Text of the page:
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Edvard GRIEG (1843–1907)
Peer Gynt Suite No. 1, Op. 46 [14:39]
Peer Gynt Suite No. 2, Op. 55 [17:09]
Det første møde (The first meeting) Op. 21, No. 1 (From Fire Digte fra “Fiskerjenten”) [3:48]
Den Bergtekne (The Mountain Thrall), Op. 32 [5:59]
Six Orchestral Songs, EG 177: [24:10]
No. 1: Solveigs sang (Solveig’s Song) [4:50]
No. 2: Solveigs vuggevise (Solveig’s Cradle Song) [3:53]
No. 3: Fra Monte Pincio (From Monte Pincio) [4:41]
No. 4: En Svane (A Swan) [2:18]
No. 5: Våren (The Last Spring) [4:14]
No. 6: Henrik Wergeland [4:14]
Inger Dam-Jensen (soprano) (op 21, songs 1-5), Palle Knudsen (baritone) (op. 32, song 6)
Malmö Symphony Orchestra/Bjarte Engeset
rec. Concert Hall of the Malmö Symphony Orchestra, Sweden, 23-24 May (suites), 29-31 May (op. 21 & 32, songs 1-5) and 25 August 2006 (song 6)
NAXOS 8.570236 [65:45]

This is the fourth volume in the Naxos series of Grieg’s orchestral music. The complete incidental music for Ibsen’s Peer Gynt was recorded a couple of months ago and is due for release next year (2008). The premiere of Peer Gynt was in 1876 an event which Grieg deliberately avoided as he didn’t trust the quality of the music! Despite his fears it was a huge success and twelve years later Grieg finished the first suite. It took another five years before suite No. 2 was published. Today they are among the most frequently played works, not only amongst Grieg’s oeuvre but in the entire orchestral repertoire. There is no shortage of recordings but it is a special treat to have them played by one of the foremost Norwegian conductors and a leading Scandinavian orchestra. Bjarte Engeset is probably one of the musicians who has penetrated Grieg’s works in the most depth. His extensive liner-notes are characteristically all-embracing.
This music is not showy and virtuosic, as so many popular orchestral pieces are. Grieg’s main intent was to create atmosphere and several of the numbers are quite restrained. It has been debated whether Morgenstemning (Morning Mood) really fits with the scene that it illustrates, which takes place in the Sahara. Anyway it as fine an opening of an orchestral suite as one could wish, with the sun breaking through the clouds at the first forte. Åses død (The Death of Ase) is emotional and touching with its sighing ebb and flow of dynamics. The exotic Anitras dans (Anitra’s dance) is appropriately springy and elastic. Its rhythmic élan recalls an incident almost sixty years ago, in 1949, when Swedish pianist Charlie Norman recorded a boogie-woogie version. The Grieg Foundation protested loudly and the record company was forced to withdraw the rest of the edition, which had already sold 10,000 copies; a lot in those days. Today nobody would react; back then it was something of a scandal. Much the same goes for I Dovregubbens hall (In the Hall of the Mountain King) when it appeared in 1876. Bjarte Engeset calls it “modernistic and innovative” and even now it has the power to shock with its orgiastic abandon.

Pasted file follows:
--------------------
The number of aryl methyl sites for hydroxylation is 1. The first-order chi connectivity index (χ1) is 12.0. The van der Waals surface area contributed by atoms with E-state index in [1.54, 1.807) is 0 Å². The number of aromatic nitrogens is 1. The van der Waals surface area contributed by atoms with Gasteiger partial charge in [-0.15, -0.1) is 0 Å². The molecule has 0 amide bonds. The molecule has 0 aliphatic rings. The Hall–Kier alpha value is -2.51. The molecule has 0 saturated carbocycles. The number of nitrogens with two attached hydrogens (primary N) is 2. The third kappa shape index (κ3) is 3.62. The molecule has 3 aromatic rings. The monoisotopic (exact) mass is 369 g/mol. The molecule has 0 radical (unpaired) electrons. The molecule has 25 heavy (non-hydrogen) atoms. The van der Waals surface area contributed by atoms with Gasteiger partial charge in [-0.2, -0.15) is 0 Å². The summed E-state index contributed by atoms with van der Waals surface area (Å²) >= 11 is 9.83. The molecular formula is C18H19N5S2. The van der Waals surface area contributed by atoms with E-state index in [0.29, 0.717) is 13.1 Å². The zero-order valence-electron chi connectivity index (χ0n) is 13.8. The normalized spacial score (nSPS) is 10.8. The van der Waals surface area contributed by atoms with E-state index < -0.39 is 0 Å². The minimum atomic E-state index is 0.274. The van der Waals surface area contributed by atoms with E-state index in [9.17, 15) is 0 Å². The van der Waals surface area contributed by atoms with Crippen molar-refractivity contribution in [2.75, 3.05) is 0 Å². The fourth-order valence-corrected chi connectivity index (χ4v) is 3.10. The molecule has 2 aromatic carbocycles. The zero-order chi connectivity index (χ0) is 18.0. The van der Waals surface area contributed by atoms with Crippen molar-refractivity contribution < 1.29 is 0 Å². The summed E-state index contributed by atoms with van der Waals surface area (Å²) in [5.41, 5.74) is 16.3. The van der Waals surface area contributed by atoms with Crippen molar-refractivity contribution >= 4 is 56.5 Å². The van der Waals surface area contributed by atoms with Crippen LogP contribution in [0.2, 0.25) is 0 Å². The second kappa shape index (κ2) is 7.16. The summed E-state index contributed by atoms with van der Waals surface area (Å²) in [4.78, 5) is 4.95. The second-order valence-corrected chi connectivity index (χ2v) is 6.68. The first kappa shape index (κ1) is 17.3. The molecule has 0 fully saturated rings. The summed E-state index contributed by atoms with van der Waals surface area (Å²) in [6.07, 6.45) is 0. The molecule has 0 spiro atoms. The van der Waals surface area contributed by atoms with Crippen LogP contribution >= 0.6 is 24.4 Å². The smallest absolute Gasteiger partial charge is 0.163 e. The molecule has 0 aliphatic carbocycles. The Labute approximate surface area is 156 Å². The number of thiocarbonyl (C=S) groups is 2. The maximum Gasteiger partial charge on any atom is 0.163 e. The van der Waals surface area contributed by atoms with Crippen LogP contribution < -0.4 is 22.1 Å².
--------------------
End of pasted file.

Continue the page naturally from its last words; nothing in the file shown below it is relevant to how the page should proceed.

The second suite is no less atmospheric. Ingrids klage (Ingrid’s lament) is a kind of counterpart to Åses død. Peer Gynts hjemfart (Peer Gynt’s Homecoming) is stormy and slightly reminiscent of Rimsky-Korsakov’s Scheherazade. In the incidental music Solveigs sang is a soprano solo but Grieg skilfully transcribed the beautiful melody for orchestra alone. On this disc we also hear it in the original vocal version as the first of the Six Orchestral Songs.
Less than a year ago I reviewed a BIS disc with some Grieg rarities – among them the scenes from the intended opera to a libretto by Bjørnson, Olav Tryggvason. This however was abandoned, mainly due to the fact that Bjørnson, it seems, lost faith in Grieg’s dramatic abilities and refused to provide any more text. The disc was completed with lovely renderings of the orchestral songs, sung by young Marita Solberg, whose singing really appealed to me (see review). On the present disc it is Danish soprano Inger Dam-Jensen – a former Cardiff “Singer of the World” winner. Hers is also a lyric voice but with resources to make the most of the powerful pages. The two Solveig songs are beautifully executed. Fra Monte Pincio is sung with textual insight and with both lyric lightness and power. Dam-Jensen is grandly dramatic in En Svane and invests Våren with that special Nordic feeling that among Scandinavians has made this song possibly the most loved musical celebration of springtime. Both sopranos are highly accomplished and idiomatic. Picking one in preference to the other is impossible.
The last song of the six, Henrik Wergeland is a homage to the author (1808–1845) who also belonged to the leading circles when a free Norway was emerging from the separation from Denmark. It is allotted to the baritone Palle Knudsen, presumably because someone felt the need of a more powerful, darker interpreter. Dam-Jensen could have managed the song just as well, since Knudsen’s is a small-scale reading; certainly attractively sung but rather weak. The same goes for Den Bergtekne, Grieg’s longest orchestral song. It is beautifully lyrical but misses the intensity that singers like Knut Skram and Håkan Hagegård invest in the song. Inger Dam-Jensen also sings Det første mode with feeling.
The playing of the Malmö Symphony Orchestra is first class and all through the programme one has that hard-to-define feeling that this is undisputedly right.
Göran Forsling
See also interview with Bjarte Engeset


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